The incompetence we've all witnessed over the last 5+ years has (again) be confirmed by another Washington insider. Bob Woodward's new book, State of Denial, is due out Monday.
Of course, if you've read any of his previous efforts, you know that he's identified the incompetence we've seen from our leaders -- but strangely, he's never really pointed it out. He's first effort, Plan of Attack, coolly delineated the administration's bungling but couched them in the language of "business as usual".
Mr. Woodward apparently doesn't have the guts he once had -- the guts to point out incompetence.
That <b>may</b> be changing with his latest effort.
Having not read it, I can only go on the review/editorial in the Times. Here are some excerpts from that review that -- while indicative of blatant incompetence -- while never-the-less be meaningless to the faithful:
Mr. Woodward writes that in the weeks before the Sept. 11 attacks, Mr. Tenet believed that Mr. Rumsfeld was impeding the effort to develop a coherent strategy to capture or kill Osama bin Laden. Mr. Rumsfeld questioned the electronic signals from terrorism suspects that the National Security Agency had been intercepting, wondering whether they might be part of an elaborate deception plan by Al Qaeda.
On July 10, 2001, the book says, Mr. Tenet and his counterterrorism chief, J. Cofer Black, met with Ms. Rice at the White House to impress upon her the seriousness of the intelligence the agency was collecting about an impending attack. But both men came away from the meeting feeling that Ms. Rice had not taken the warnings seriously.
The book describes an exchange in early 2003 between Lt. Gen. Jay Garner, the retired officer Mr. Bush appointed to administer postwar Iraq, and President Bush and others in the White House situation room. It describes senior war planners as having been thoroughly uninterested in the details of the postwar mission.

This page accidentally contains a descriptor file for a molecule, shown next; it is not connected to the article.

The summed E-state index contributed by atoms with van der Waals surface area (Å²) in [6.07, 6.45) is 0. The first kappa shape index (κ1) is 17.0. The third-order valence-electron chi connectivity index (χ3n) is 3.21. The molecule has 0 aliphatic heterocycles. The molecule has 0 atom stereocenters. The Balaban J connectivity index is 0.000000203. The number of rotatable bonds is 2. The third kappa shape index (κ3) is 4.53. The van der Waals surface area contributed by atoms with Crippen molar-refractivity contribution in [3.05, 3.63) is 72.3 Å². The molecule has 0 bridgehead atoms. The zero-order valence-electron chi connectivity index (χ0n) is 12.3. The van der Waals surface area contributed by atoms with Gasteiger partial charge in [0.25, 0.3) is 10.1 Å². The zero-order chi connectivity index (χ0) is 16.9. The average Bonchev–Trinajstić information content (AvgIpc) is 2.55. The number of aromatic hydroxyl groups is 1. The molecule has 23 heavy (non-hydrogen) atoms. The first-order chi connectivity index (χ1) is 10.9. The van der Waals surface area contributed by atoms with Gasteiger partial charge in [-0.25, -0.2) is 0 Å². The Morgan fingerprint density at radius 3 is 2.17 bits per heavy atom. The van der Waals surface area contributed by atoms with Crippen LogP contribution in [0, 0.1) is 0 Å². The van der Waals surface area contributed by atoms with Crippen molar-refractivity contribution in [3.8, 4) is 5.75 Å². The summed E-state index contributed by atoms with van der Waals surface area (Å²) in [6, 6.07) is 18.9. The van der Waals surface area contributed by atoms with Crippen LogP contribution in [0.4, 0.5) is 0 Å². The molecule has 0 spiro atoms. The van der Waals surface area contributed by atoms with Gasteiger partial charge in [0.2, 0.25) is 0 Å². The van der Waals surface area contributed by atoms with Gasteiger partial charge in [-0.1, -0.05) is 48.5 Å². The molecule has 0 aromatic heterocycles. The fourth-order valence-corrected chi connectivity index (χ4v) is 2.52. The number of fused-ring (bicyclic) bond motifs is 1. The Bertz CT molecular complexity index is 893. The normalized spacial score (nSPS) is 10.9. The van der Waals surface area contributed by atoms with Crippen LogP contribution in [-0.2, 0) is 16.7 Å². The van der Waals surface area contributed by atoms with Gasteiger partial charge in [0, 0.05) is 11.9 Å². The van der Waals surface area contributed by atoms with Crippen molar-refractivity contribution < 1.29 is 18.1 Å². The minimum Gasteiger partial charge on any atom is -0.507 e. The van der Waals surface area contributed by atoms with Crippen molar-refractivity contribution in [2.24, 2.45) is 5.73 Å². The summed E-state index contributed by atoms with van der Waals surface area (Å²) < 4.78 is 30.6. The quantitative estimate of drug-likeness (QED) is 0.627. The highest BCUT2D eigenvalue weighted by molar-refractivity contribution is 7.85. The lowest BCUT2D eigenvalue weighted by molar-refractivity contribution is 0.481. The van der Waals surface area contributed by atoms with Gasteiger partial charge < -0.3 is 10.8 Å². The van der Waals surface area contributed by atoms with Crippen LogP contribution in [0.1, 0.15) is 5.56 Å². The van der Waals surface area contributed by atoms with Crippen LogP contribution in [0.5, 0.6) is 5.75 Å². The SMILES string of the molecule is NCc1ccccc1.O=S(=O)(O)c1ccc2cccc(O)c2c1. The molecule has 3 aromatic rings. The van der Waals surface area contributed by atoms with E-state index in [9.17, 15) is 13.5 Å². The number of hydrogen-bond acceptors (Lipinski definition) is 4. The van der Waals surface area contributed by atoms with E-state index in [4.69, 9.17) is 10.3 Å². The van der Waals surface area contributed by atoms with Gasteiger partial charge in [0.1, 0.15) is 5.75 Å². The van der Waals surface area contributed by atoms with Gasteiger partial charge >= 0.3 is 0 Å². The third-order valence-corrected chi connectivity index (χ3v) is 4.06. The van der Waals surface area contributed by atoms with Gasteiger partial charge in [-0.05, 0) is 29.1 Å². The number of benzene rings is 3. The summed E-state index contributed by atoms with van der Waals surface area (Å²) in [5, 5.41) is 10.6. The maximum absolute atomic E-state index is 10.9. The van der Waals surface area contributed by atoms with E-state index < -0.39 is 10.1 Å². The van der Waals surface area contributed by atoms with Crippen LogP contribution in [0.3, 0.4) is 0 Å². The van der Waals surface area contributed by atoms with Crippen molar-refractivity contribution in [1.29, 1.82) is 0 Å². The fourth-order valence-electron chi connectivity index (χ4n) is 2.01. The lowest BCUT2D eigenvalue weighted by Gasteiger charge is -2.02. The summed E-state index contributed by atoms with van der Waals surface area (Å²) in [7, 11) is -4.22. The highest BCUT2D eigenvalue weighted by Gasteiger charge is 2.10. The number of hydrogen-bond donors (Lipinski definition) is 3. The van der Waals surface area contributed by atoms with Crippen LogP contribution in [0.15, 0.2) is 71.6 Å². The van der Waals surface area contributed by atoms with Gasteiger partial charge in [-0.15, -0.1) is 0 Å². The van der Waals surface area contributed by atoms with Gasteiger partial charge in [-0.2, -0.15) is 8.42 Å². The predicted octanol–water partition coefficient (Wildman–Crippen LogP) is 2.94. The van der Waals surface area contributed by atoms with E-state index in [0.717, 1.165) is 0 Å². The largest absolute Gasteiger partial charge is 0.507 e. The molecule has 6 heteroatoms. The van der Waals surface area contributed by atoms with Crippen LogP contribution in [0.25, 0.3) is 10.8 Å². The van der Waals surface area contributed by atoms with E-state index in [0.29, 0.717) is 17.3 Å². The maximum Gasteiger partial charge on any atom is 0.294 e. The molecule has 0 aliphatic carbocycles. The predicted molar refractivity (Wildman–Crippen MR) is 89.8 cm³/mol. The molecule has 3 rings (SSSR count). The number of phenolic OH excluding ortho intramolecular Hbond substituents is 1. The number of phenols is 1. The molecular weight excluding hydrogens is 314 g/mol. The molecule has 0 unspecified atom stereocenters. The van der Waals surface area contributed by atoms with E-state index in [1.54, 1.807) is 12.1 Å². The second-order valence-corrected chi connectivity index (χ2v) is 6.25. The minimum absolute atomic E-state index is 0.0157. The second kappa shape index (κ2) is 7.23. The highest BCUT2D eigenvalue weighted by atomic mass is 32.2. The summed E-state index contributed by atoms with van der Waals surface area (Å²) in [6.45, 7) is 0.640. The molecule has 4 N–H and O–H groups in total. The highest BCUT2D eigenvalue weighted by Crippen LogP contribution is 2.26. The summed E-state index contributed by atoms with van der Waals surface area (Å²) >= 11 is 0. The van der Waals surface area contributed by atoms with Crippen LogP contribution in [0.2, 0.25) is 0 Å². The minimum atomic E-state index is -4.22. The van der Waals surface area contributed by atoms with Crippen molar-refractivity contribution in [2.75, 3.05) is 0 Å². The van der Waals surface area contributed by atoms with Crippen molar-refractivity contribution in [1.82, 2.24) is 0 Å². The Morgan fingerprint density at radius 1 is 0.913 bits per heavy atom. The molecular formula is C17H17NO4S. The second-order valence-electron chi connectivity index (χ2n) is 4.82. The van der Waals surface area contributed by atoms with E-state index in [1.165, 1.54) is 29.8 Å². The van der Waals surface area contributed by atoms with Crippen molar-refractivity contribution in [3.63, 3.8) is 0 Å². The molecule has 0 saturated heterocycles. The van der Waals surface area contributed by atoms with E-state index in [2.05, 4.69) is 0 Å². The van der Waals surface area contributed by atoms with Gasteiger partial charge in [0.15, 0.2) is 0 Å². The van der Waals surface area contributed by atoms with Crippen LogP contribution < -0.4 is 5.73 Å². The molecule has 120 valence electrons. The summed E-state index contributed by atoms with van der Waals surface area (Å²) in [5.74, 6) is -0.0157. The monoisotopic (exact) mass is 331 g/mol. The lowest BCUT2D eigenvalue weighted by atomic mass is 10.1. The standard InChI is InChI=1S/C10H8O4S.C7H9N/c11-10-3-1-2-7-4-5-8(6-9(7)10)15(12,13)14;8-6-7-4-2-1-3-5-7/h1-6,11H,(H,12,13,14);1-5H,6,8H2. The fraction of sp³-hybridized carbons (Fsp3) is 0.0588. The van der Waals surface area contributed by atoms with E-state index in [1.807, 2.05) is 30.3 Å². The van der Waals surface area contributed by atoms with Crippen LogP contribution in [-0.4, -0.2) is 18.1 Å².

After General Garner finished his PowerPoint presentation — which included his plan to use up to 300,000 troops of the Iraqi Army to help secure postwar Iraq, the book says — there were no questions from anyone in the situation room, and the president gave him a rousing sendoff.
But it was General Garner who was soon removed, in favor of Mr. Bremer, whose actions in dismantling the Iraqi army and removing Baathists from office were eventually disparaged within the government.
Vice President Cheney is described as a man so determined to find proof that his claim about weapons of mass destruction in Iraq was accurate that, in the summer of 2003, his aides were calling the chief weapons inspector, David Kay, with specific satellite coordinates as the sites of possible caches. None resulted in any finds.
The picture Woodward paints would seem to agree with the incompetence we've witnessed. But somehow red-state America will continue to be more concerned about propping up the rhetoric, than effectively dealing with our problems.